Sunday 26 January 2014

Rotten trees in the roadside hedge

The fencing contractors employed to install the wire stock fence, on the roadside of the orchard site, cut back some of the hedge bushes. This was fine by us. They needed relatively straight lines of sight for the fencing process which involves tensioning the wire. 

However the trimming back exposed several small trees of up to 15 cm (6 in) diameter which were rotten through to the core. I was able to push these trees over by hand. They then fell down the embankment into our field site. It would not have been good if winds had pushed them in the opposite direction on to the road. It is yet more urgent work needed to tidy the woodland on the embankment. The rotten trees were mostly Elm and Hawthorn. I'll collect the rotten trunks and store them either on the embankment or in a corner of the field so any wood boring grubs inside are not disturbed.

We'd intended to do this tidying work during November and December of last year but the temporary loss of my driving licence (a single 30 second blackout) has greatly impaired our ability to transport equipment to the site. Hopefully the Government officials will decide I've been punished enough for the single isolated health event and return my licence to me. Otherwise progress on the work of setting up the orchard will be impaired. It is unlikely the orchard will ever generate enough income to pay for the extensive use of contractors. There's just a couple of months left before the birds nesting season starts which will put a stop to any major works in the woodland.

Friday 24 January 2014

Planting the Willow

Today we were hard at work planting 100 willow wands (1.5 Metres tall) on the Orchard site.  We've planted Salix Viminalis which is a fast growing native plant. It will grow about two metres higher in the first year. We'll prune it in the late autumn of 2014 to encourage side growth.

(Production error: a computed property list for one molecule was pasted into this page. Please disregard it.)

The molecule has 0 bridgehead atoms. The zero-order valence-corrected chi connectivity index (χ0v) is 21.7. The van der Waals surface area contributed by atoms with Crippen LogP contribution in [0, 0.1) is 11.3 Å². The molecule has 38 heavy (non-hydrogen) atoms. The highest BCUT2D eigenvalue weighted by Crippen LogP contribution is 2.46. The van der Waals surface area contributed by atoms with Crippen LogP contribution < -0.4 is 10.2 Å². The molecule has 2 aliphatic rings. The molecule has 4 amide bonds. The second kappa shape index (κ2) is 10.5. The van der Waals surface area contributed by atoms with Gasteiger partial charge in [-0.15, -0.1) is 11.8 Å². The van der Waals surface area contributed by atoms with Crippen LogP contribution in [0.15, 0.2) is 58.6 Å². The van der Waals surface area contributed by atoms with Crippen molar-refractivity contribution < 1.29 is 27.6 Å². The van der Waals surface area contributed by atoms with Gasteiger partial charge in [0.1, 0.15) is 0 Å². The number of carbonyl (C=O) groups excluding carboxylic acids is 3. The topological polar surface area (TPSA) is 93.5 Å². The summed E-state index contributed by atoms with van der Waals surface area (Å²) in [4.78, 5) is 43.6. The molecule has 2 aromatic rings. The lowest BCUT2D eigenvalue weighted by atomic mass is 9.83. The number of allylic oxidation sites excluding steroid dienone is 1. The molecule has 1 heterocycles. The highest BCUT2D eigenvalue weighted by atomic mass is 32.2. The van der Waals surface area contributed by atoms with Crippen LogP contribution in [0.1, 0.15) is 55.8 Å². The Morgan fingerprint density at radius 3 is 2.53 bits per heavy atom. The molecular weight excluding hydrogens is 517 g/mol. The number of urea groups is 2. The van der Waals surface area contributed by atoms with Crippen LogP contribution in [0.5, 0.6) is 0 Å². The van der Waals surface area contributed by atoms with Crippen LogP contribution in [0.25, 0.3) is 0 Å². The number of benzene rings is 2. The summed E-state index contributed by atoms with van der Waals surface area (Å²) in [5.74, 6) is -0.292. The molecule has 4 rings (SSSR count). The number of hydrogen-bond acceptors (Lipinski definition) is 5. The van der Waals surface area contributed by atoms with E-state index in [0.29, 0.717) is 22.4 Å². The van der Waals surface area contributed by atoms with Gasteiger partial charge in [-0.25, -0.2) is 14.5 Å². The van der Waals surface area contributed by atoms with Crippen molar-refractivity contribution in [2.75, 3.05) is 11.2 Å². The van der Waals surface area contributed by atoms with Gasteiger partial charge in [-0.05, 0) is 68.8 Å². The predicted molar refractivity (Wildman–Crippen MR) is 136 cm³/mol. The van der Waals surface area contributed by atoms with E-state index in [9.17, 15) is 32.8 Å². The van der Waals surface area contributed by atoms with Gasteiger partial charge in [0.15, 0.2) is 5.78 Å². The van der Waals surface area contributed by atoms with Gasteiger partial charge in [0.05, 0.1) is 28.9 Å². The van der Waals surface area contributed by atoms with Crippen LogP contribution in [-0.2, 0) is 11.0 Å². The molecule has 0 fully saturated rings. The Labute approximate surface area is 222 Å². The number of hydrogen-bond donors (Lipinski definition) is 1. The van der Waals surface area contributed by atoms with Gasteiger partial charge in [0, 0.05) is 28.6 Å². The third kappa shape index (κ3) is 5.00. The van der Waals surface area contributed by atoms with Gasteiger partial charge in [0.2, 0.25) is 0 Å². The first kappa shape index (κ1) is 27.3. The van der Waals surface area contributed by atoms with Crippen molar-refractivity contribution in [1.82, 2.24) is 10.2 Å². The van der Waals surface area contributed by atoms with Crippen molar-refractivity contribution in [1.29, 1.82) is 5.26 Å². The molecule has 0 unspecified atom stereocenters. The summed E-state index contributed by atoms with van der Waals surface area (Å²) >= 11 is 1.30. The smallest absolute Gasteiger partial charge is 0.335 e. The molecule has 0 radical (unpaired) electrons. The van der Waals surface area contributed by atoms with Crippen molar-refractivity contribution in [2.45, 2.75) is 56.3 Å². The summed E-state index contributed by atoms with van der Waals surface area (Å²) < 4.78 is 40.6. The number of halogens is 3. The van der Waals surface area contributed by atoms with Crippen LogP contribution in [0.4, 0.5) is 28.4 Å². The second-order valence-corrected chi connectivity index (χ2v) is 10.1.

Planting Willow.
Planting willow wands

We planted the wands through metre wide woven textile membrane which you can see in the picture above. The membrane mat is laid on the ground and will suppress other plants which might compete with the willow as it establishes its root system in the ground. The edges of the membrane have been pinned down with special plastic pegs driven into the ground. Later we'll cover the membrane with wood chippings.

We're protecting the base of willow with clear plastic spiral tubes. This will help to prevent damage from rabbits nibbling the bark, We've planted the willow grove close to the line of the ditch which has been filled in during previous owners of the land. The wands are planted about 50 cms apart.

Aside from the usual mix of birds we saw a grey squirrel and a mouse (or vole?) on the land today.

Complete planting of willow
Complete 100 wands planted

Wednesday 22 January 2014

Early signs of spring

The river is still in spate today after the heavy rain over the past few weeks. The picture below shows the current level and some debris from a fallen tree.  This picture was taken from the road bridge. We're planing to clean the bank side and remove many of the failed trees. In their place we'll be planting some willow to consolidate the banks Their thick roots can withstand water logging in the soil and will dig down deeply binding the soil against flood erosion.

We noticed some snowdrop flowers on the field under the hedges and also in the open ground. You'd not normally find snowdrops in fields grazed by farm animals as they may be toxic. It is a further suggestion that some garden soil has been dumped on the field. I also noted some buds were beginning to swell on some of the twigs. Let's hope there not a cold spell in February to burn this sign of life.